The Hedley operation became both the wilderness and administrative centre of the One Way Adventure Foundation. Liking its highly effective approach combining work skills development, academics and wilderness expeditions, the government contracted for day programs in Penticton, Kelowna and Vernon.
Possibly it was the organization’s success that aroused the ire of a small cadre of elderly men in Hedley. For several years they plotted against the organization, hoping in some way to discredit it. In 1986 they complained to the two major Vancouver dailies that the OWAF was a cult. Always searching for the dramatic, one reporter managed to make the allegation a front page story, based entirely on unproven speculation.
A government inspection team, consisting of men in dark suits, quickly descended on Hedley. They spent a week meticulously scrutinizing financial records and interviewing youths, staff and residents. In the end they determined there was no reason for concern and completely exonerated the Foundation.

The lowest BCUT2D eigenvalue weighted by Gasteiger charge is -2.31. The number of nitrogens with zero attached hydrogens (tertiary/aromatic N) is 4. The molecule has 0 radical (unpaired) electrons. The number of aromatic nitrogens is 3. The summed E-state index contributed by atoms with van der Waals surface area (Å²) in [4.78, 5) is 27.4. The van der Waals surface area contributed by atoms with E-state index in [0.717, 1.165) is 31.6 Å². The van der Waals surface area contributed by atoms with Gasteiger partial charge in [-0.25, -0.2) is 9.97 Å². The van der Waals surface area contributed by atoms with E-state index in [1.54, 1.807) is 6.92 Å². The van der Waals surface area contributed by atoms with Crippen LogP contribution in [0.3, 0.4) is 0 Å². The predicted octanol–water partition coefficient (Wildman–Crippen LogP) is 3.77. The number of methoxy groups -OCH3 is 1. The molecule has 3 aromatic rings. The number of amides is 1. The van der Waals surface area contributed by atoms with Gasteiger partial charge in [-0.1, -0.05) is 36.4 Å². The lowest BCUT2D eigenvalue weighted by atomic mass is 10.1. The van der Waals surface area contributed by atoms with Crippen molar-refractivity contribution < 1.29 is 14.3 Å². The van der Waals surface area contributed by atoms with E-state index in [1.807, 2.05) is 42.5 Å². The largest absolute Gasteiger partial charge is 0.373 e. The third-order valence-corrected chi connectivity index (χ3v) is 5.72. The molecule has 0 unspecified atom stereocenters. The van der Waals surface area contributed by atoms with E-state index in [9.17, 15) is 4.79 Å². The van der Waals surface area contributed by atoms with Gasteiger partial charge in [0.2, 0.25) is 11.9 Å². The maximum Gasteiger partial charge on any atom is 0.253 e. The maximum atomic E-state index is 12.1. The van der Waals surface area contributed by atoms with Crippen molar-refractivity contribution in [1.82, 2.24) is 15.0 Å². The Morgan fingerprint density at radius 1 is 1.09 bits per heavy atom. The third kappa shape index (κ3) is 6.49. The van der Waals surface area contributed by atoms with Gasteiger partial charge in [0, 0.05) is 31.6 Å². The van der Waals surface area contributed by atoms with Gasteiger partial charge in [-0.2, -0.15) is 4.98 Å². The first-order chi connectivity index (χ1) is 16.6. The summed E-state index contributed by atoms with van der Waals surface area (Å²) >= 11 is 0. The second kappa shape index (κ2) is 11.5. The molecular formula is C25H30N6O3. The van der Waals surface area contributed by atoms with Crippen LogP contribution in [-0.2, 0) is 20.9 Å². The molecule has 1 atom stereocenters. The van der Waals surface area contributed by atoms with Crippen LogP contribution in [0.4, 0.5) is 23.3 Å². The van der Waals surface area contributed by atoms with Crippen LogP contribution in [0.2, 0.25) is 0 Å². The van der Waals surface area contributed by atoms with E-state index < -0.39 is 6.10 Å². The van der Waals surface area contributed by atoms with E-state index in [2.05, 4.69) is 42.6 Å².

In the early 1990’s, a new government switched its youth programs from a regional to a community model. Len chose not to go in this direction and reluctantly folded the organization.
Now, some 20 years later, newcomers to Hedley might be inclined to ask if the Foundation made any lasting contribution to the community. In response to this question, a member of the Hedley Museum Society said, “if it wasn’t for the Foundation, some of our larger structures would not have survived. They did major upgrades on several empty, neglected buildings.”
The presence of young staff, usually carrying 2-way radios, helped seniors feel more secure. Also, at that time there was no garbage collection and one program provided this service for staff, seniors and the disabled. Finding someone to replace a door or toilet, or fix a leaky tap was often difficult.. The OWAF developed a service to fill this need. Using government grants, they were able to provide training and employment for 10-12 local residents.
Certainly, the most important contribution lies in helping hundreds of young offenders acquire useful skills and develop a more positive self-concept. They returned to their community much more aware and confident of their potential.
Although the Foundation is gone, it still lives on in the memories of people who were here at that time.
A small town perspective on people, community, politics and environment.